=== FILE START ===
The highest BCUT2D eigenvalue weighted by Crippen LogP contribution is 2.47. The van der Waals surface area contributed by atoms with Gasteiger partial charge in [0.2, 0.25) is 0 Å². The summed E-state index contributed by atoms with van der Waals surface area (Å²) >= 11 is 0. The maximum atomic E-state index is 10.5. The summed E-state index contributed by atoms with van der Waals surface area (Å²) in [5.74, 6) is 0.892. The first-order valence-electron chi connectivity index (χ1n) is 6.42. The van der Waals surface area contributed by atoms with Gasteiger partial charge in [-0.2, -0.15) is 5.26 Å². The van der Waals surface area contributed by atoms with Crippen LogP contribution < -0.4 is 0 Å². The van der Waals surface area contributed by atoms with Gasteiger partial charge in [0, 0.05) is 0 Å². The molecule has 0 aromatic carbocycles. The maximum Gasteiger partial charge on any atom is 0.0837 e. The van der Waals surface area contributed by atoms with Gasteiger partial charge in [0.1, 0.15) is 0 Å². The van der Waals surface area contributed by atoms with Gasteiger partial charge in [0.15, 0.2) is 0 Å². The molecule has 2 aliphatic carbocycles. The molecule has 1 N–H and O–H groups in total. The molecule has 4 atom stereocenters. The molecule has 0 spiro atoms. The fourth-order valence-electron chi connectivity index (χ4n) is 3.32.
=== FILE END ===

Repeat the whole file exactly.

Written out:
The highest BCUT2D eigenvalue weighted by Crippen LogP contribution is 2.47. The van der Waals surface area contributed by atoms with Gasteiger partial charge in [0.2, 0.25) is 0 Å². The summed E-state index contributed by atoms with van der Waals surface area (Å²) >= 11 is 0. The maximum atomic E-state index is 10.5. The summed E-state index contributed by atoms with van der Waals surface area (Å²) in [5.74, 6) is 0.892. The first-order valence-electron chi connectivity index (χ1n) is 6.42. The van der Waals surface area contributed by atoms with Gasteiger partial charge in [-0.2, -0.15) is 5.26 Å². The van der Waals surface area contributed by atoms with Crippen LogP contribution < -0.4 is 0 Å². The van der Waals surface area contributed by atoms with Gasteiger partial charge in [0, 0.05) is 0 Å². The molecule has 0 aromatic carbocycles. The maximum Gasteiger partial charge on any atom is 0.0837 e. The van der Waals surface area contributed by atoms with Gasteiger partial charge in [0.1, 0.15) is 0 Å². The van der Waals surface area contributed by atoms with Gasteiger partial charge in [0.15, 0.2) is 0 Å². The molecule has 2 aliphatic carbocycles. The molecule has 1 N–H and O–H groups in total. The molecule has 4 atom stereocenters. The molecule has 0 spiro atoms. The fourth-order valence-electron chi connectivity index (χ4n) is 3.32.